Stanley City Council members and the mayor also plan to work on rezoning issues, Botti said. At the top of that list is addressing the Valley Creek Preserve, which is in a floodplain. While it is zoned residential, the preserve is owned by the Wood River Land Trust and will not be developed for any sort of housing. So, the city needs to address its current zone designation, Botti said.

Stringham has her radar tuned to land issues as well, specifically the Central Idaho public lands collaboration.

“We had people flocking here last summer and very heavy use of our public lands,” she pointed out. “It’s important for us to keep an eye on that and see if we are overusing some areas. Maybe we need to let people know where there are other options for them to go, instead of the most popular places.”

Tourism increased in Challis in 2020 because of the coronavirus, too, Mayor Mike Barrett said. And he expects that trend to continue. A big plus in Challis for visitors in all the recent trails work. The Bureau of Land Management’s trails development work stalled a bit during the coronavirus pandemic, but is expected to resume this summer. More work should occur on the motorized trails south of Challis that lead to the Land of the Yankee Fork State Park as well as the mountain bike trail west of the Challis Golf Course, Barrett said.

Stanley council members expect to continue their discussions about the city’s building appearance codes in 2021, Botti said.

“We have some issues with that decades-old policy. A lot of people have changed their opinions about the codes,” he said. Now the council needs to decide whether to change the codes. Botti believes city building codes must “reflect the will of the community. If the community wants it to change, it should change.”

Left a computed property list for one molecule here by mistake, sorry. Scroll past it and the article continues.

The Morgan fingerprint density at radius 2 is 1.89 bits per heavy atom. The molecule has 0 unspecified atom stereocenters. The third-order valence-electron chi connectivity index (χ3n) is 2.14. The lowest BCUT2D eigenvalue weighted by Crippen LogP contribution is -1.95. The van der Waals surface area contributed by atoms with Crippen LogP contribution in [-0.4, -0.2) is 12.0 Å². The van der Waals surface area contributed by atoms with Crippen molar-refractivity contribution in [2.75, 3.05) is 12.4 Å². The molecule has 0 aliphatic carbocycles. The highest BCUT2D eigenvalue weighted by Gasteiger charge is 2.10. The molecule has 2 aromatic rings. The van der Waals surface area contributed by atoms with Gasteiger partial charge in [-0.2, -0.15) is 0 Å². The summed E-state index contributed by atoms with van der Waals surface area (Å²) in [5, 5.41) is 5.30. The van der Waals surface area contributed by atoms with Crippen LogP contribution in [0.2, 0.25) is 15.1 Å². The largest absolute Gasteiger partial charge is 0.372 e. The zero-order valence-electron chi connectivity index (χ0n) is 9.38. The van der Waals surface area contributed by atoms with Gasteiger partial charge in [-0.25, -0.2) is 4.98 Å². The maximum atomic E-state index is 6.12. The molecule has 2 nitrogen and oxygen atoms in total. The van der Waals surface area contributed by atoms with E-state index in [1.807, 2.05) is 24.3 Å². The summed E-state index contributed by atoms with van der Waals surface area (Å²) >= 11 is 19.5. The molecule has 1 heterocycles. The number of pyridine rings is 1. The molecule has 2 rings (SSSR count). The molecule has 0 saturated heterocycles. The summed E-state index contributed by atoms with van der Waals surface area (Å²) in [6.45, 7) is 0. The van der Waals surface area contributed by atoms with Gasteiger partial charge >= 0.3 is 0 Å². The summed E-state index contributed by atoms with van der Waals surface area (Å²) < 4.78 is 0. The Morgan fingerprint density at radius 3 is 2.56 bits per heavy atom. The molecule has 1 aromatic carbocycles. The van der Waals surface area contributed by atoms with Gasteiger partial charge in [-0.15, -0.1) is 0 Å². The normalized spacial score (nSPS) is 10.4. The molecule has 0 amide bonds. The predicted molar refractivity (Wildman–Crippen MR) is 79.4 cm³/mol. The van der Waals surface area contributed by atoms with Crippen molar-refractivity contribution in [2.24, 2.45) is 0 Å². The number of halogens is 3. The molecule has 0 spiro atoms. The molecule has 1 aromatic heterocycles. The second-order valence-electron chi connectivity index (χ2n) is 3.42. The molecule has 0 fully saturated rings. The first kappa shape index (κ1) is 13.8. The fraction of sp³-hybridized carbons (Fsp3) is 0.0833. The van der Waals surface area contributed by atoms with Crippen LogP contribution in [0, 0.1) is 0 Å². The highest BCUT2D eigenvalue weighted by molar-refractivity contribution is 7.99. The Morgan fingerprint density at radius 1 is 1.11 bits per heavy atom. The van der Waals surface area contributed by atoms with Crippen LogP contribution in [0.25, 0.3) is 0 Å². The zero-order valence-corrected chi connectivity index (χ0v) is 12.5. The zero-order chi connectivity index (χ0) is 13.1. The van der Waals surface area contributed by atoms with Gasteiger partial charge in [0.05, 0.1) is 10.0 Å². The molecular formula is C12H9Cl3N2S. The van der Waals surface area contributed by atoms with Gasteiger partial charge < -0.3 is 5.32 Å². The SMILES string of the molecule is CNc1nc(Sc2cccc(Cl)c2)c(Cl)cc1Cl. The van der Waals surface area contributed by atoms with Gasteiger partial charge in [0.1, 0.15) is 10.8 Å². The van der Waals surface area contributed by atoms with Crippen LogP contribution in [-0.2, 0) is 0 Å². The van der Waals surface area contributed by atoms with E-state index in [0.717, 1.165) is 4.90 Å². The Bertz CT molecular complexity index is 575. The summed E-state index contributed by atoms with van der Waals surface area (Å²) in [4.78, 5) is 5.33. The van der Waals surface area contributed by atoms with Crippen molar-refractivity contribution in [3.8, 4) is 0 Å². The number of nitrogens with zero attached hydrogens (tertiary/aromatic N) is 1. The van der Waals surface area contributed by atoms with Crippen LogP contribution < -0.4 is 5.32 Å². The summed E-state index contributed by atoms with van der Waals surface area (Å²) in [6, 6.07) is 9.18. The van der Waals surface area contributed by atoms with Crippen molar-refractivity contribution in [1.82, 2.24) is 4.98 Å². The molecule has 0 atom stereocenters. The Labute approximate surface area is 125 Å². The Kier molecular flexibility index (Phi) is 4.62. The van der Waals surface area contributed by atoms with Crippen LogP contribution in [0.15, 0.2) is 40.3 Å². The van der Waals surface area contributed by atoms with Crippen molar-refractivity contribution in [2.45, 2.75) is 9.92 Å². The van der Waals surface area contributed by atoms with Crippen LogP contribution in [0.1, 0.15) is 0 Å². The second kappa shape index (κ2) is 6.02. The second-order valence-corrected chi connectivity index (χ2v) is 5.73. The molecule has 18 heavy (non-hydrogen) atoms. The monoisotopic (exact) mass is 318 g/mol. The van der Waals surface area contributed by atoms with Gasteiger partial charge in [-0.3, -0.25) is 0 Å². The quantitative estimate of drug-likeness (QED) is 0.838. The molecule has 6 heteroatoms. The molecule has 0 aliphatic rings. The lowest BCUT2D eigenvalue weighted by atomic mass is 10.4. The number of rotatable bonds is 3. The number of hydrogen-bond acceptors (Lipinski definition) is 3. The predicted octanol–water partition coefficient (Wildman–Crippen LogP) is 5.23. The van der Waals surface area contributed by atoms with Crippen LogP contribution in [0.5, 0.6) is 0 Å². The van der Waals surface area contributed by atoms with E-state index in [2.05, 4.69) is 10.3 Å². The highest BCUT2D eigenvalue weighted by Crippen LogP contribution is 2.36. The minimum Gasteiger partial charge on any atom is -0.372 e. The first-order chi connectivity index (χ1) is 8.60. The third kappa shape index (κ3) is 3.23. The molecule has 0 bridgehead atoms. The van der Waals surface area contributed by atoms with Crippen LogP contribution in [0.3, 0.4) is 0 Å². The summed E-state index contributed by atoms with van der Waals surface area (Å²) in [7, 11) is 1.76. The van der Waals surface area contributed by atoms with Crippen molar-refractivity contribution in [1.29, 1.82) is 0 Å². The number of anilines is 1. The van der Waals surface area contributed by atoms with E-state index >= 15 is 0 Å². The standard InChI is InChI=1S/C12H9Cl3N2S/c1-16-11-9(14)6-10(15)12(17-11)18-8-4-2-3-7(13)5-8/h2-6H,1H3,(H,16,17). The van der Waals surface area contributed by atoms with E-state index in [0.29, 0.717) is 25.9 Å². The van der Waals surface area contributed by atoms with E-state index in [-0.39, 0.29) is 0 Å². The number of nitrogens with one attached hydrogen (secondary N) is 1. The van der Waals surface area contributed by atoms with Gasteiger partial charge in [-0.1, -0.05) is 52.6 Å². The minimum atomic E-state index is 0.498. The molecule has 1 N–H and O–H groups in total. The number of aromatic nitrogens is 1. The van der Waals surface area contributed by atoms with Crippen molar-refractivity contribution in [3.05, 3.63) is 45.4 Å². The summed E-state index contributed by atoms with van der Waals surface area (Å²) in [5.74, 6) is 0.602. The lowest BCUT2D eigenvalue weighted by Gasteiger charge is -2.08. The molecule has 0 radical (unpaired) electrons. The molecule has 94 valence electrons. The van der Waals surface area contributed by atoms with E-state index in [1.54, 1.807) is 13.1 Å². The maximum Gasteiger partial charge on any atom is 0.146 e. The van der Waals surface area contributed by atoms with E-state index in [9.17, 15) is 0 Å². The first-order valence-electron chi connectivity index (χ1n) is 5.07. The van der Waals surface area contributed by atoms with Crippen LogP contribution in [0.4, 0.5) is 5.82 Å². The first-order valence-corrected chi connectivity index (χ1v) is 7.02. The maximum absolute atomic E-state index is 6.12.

In Mackay, city leaders are continuing their focus on infrastructure, Olsen said.

Last year the city paid to have the interior of all the city sewer lines, the lift stations and the lift pumps filmed so they can identify and repair problem areas. Olsen expects that repair work to stretch out for three or four years to make it affordable and to accommodate construction seasons.

It’s a 60-year-old system, Olsen said, so trouble spots are to be expected, but overall “the pipes haven’t deteriorated as much as we thought.”

Mackay received a $100,000 grant from the Idaho Transportation Department to resurface city streets throughout Mackay. Work will focus on streets where repairs haven’t been made in the last five years.

“We hope to get that bid awarded this spring,” he said.

Another summer plan is to repair and remodel restrooms and upgrade playground equipment in Mackay city parks, Olsen said. He’s searching for a grant for the playgrounds.

Olsen is proud of the progress in Mackay in the last six years.